My mom’s long, black, beautiful hair defined her. That, and her wonderfully exotic eyes, darkly lit, rising up at the edges — before she ruined everything with her Americanized cuts, perms, and plastic surgery.
Except for the long hair, I definitely did not take after my mom.
One day out of nowhere, while traipsing along on a military base near Louisville, my mom grabbed me, put me in the car, and drove me to get my hair cut.
Naturally, she was a huge proponent of haircuts, having gotten her long locks chopped off the minute she arrived in America on the arm of her newly acquired Army sergeant husband. Chopped shoulder-length, tied up for her many wigs.
It was quite possibly the worst day of my entire life.
For those first five halcyon years, I, too, had long and flowing black-brown, beautiful hair, halfway down my back. I intended to keep growing it until maybe past my butt.
My long hair made me feel special, girly, worthy of love. Rather, this boy named Billy made me feel that way. His mantra used to both excite and scare me: “If you didn’t have long hair, I wouldn’t like you.”
My mom didn’t give two shits about me or my puppy love with Billy.
“Umma!” I cried. “Billy only likes long-hair girls! I don’t want you to cut it! If you cut it, he won’t be my boyfriend!”
“What you say, hah? Boyfriend? You too young for boys. Never mind!”
“I like my long hair. I don’t like short!”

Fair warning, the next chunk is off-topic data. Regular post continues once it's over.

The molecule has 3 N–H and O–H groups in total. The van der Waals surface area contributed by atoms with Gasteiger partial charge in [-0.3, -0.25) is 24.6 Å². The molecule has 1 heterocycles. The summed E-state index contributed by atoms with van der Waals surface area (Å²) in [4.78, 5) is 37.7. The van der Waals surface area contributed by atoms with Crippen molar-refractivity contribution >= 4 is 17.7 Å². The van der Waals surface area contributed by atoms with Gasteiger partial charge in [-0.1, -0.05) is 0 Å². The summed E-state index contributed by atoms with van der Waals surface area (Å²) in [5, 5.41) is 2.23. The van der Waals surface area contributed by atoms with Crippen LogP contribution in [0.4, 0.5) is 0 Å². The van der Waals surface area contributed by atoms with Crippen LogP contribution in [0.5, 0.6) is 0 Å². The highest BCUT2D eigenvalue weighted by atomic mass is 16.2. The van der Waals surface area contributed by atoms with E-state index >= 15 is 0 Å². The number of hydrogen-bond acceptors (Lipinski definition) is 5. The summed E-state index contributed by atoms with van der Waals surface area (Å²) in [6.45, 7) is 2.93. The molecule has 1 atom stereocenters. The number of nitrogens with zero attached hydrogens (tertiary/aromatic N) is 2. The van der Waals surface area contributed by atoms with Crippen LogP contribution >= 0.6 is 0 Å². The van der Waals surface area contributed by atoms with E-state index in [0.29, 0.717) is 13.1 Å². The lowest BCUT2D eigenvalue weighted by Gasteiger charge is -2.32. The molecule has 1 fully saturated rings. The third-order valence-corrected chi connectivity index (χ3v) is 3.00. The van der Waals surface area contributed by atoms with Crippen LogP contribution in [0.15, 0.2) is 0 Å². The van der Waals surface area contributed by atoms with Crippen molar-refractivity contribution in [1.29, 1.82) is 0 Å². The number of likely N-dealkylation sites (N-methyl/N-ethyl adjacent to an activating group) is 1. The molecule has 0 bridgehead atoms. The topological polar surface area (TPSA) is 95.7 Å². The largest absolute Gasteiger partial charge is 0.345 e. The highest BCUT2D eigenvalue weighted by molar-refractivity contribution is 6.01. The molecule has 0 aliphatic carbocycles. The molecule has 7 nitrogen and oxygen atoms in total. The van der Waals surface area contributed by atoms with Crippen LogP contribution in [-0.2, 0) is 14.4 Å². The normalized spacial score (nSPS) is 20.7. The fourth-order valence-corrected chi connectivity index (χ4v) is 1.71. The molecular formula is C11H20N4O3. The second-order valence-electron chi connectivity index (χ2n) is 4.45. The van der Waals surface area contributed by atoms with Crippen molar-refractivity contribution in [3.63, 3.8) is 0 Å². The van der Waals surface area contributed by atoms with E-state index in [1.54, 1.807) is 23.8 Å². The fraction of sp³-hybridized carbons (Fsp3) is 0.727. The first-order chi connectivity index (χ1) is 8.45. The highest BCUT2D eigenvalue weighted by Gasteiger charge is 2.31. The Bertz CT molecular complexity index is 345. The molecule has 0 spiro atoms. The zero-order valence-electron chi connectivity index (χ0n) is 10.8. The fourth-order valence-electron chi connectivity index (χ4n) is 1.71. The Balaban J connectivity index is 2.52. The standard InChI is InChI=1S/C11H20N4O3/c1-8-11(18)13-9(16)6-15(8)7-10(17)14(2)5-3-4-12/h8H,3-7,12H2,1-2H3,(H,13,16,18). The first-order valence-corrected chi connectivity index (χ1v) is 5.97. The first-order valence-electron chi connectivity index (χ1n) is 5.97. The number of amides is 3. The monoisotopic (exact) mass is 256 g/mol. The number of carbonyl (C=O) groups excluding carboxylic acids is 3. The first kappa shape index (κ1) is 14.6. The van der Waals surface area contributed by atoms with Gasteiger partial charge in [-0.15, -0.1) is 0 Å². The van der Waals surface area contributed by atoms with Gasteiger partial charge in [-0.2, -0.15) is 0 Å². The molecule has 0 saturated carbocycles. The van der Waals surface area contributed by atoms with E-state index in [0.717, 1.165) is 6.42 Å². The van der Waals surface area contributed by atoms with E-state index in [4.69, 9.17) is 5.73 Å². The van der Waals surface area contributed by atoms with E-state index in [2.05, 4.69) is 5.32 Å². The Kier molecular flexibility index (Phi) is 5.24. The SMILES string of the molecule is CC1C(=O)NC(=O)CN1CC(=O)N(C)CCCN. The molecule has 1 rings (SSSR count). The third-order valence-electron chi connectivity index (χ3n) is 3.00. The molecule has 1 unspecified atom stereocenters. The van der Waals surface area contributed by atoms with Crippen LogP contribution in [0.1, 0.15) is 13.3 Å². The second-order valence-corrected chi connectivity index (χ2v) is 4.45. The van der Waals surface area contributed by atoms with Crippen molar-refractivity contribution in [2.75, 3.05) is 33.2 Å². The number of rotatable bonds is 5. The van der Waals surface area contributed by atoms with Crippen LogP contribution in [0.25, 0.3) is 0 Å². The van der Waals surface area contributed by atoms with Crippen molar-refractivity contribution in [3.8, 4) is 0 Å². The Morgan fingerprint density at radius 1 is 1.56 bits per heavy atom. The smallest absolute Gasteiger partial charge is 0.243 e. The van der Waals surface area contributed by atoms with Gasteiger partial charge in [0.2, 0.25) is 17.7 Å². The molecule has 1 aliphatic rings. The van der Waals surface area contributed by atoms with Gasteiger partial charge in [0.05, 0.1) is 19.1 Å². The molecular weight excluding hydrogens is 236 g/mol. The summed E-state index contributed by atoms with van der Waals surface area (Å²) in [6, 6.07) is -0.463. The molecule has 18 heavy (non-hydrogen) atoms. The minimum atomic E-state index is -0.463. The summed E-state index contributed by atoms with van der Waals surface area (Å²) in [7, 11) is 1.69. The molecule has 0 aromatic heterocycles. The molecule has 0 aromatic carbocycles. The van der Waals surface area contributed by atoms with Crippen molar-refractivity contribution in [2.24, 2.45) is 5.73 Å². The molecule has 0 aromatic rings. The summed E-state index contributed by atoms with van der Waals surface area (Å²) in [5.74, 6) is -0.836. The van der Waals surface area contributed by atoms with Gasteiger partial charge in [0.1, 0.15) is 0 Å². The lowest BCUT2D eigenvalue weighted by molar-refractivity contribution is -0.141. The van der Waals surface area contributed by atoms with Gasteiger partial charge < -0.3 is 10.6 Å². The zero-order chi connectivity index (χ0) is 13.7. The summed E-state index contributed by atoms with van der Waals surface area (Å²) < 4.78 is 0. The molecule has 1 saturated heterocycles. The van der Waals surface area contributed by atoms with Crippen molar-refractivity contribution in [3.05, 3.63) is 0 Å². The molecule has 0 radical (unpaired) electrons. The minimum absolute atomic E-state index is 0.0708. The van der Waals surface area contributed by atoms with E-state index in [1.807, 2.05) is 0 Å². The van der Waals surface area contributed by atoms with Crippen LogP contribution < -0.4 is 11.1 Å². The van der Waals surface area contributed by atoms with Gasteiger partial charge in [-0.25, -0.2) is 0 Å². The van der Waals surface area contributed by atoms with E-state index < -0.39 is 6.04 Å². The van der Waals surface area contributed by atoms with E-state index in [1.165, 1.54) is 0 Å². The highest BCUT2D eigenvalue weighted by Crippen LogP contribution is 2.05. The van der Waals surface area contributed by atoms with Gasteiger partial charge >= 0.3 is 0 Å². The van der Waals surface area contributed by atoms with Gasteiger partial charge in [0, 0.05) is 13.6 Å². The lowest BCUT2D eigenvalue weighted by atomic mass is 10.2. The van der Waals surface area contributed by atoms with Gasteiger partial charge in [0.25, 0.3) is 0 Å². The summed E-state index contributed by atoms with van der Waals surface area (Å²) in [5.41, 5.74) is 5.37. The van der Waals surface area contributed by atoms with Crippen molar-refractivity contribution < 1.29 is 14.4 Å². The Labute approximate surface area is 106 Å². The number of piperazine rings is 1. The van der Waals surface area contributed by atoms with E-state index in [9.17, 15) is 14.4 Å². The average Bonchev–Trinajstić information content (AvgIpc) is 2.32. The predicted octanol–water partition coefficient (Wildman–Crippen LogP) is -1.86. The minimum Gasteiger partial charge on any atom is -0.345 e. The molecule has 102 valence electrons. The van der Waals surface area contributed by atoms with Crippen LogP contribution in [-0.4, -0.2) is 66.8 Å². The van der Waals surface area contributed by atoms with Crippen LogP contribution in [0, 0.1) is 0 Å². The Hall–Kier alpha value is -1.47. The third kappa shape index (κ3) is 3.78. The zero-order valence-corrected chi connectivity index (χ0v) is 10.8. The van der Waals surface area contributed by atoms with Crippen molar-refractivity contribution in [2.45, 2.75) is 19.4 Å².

“Eh, you shut up!”
I don’t know why she made me cut my hair when she knew how much I adored it long, one of the only things I clearly loved about myself, my one shining gift.
Oh how I cried and cried, violent bitter futile tears. I twisted and turned in the passenger seat, slamming my head against the car window, completely unhinged. She cursed in Korean, slapped me hard, and stood over the hairdresser with this huge shit-eating grin on her face, as huge chunks of my hair fell away.
As if to ease the pain, she patted my head and said, “You look much better your hair cut short.”
I hated her for a long time after that incident. But she would make up for it soon enough with another incident, then another, until I couldn’t count the times she fucked me over, just for the hell of it. Or, maybe to mindlessly exercise her own power after living such a powerless life of her own as a child.
At least I only received one slap on the head for talking back. When she was a girl, her (adoptive) mom would repeatedly punch her, throw her around the room, and kick her until she blacked out.
The next day, Billy took one look at me, and ran.
In hindsight, I didn’t look all that awful with short hair. I’ve gone shoulder-length for most of my life since then. But that experience taught me to let people be who they are. It probably also saved me from turning into a raging control freak like my mom.
But the perms, dear god. I can still hear that kid in second grade taunting me, “Hey you look like a Chinese Shirley Temple!”